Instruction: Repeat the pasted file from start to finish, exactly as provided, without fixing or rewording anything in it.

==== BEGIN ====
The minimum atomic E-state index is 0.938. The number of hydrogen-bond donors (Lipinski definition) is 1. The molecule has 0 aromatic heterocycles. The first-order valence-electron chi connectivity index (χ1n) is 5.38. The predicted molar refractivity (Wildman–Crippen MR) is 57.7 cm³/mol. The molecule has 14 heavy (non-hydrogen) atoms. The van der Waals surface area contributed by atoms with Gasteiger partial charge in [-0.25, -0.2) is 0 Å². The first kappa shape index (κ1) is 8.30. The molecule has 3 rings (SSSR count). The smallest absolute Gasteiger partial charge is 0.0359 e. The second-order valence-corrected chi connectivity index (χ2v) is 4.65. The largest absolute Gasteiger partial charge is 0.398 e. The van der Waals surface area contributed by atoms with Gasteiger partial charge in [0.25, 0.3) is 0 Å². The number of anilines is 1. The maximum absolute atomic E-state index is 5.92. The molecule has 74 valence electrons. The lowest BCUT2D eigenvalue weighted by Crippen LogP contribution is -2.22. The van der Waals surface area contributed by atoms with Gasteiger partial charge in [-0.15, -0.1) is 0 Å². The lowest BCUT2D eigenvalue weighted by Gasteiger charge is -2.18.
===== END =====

The minimum atomic E-state index is 0.938. The number of hydrogen-bond donors (Lipinski definition) is 1. The molecule has 0 aromatic heterocycles. The first-order valence-electron chi connectivity index (χ1n) is 5.38. The predicted molar refractivity (Wildman–Crippen MR) is 57.7 cm³/mol. The molecule has 14 heavy (non-hydrogen) atoms. The van der Waals surface area contributed by atoms with Gasteiger partial charge in [-0.25, -0.2) is 0 Å². The first kappa shape index (κ1) is 8.30. The molecule has 3 rings (SSSR count). The smallest absolute Gasteiger partial charge is 0.0359 e. The second-order valence-corrected chi connectivity index (χ2v) is 4.65. The largest absolute Gasteiger partial charge is 0.398 e. The van der Waals surface area contributed by atoms with Gasteiger partial charge in [0.25, 0.3) is 0 Å². The number of anilines is 1. The maximum absolute atomic E-state index is 5.92. The molecule has 74 valence electrons. The lowest BCUT2D eigenvalue weighted by Crippen LogP contribution is -2.22. The van der Waals surface area contributed by atoms with Gasteiger partial charge in [-0.15, -0.1) is 0 Å². The lowest BCUT2D eigenvalue weighted by Gasteiger charge is -2.18.